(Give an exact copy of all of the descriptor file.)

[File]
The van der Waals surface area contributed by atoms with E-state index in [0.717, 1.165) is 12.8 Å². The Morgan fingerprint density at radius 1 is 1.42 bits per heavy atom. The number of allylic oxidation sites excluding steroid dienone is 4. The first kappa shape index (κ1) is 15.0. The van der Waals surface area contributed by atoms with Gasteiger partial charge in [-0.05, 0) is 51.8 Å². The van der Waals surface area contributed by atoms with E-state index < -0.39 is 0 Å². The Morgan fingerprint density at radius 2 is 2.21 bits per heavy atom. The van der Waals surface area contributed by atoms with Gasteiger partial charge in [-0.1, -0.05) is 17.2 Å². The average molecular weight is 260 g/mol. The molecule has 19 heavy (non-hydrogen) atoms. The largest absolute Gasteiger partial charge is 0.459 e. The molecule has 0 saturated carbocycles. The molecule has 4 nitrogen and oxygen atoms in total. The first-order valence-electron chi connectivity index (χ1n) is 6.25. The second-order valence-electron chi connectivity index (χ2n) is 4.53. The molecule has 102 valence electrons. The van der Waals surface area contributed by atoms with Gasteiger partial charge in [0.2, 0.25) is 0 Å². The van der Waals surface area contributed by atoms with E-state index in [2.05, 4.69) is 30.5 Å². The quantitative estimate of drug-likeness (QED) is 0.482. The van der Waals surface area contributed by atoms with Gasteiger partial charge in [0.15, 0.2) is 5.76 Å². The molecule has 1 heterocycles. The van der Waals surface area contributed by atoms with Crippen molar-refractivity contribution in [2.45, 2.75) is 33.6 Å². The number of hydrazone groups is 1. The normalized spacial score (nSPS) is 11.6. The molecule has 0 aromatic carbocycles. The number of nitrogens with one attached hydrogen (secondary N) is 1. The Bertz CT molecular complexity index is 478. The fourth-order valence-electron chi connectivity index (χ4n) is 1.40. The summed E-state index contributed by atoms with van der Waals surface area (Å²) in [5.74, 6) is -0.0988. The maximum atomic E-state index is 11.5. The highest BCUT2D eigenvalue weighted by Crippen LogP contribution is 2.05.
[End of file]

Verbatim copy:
The van der Waals surface area contributed by atoms with E-state index in [0.717, 1.165) is 12.8 Å². The Morgan fingerprint density at radius 1 is 1.42 bits per heavy atom. The number of allylic oxidation sites excluding steroid dienone is 4. The first kappa shape index (κ1) is 15.0. The van der Waals surface area contributed by atoms with Gasteiger partial charge in [-0.05, 0) is 51.8 Å². The van der Waals surface area contributed by atoms with E-state index < -0.39 is 0 Å². The Morgan fingerprint density at radius 2 is 2.21 bits per heavy atom. The van der Waals surface area contributed by atoms with Gasteiger partial charge in [-0.1, -0.05) is 17.2 Å². The average molecular weight is 260 g/mol. The molecule has 19 heavy (non-hydrogen) atoms. The largest absolute Gasteiger partial charge is 0.459 e. The molecule has 0 saturated carbocycles. The molecule has 4 nitrogen and oxygen atoms in total. The first-order valence-electron chi connectivity index (χ1n) is 6.25. The second-order valence-electron chi connectivity index (χ2n) is 4.53. The molecule has 102 valence electrons. The van der Waals surface area contributed by atoms with Gasteiger partial charge in [0.2, 0.25) is 0 Å². The van der Waals surface area contributed by atoms with E-state index in [2.05, 4.69) is 30.5 Å². The quantitative estimate of drug-likeness (QED) is 0.482. The van der Waals surface area contributed by atoms with Gasteiger partial charge in [0.15, 0.2) is 5.76 Å². The molecule has 1 heterocycles. The van der Waals surface area contributed by atoms with Crippen molar-refractivity contribution in [2.45, 2.75) is 33.6 Å². The number of hydrazone groups is 1. The normalized spacial score (nSPS) is 11.6. The molecule has 0 aromatic carbocycles. The number of nitrogens with one attached hydrogen (secondary N) is 1. The Bertz CT molecular complexity index is 478. The fourth-order valence-electron chi connectivity index (χ4n) is 1.40. The summed E-state index contributed by atoms with van der Waals surface area (Å²) in [5.74, 6) is -0.0988. The maximum atomic E-state index is 11.5. The highest BCUT2D eigenvalue weighted by Crippen LogP contribution is 2.05.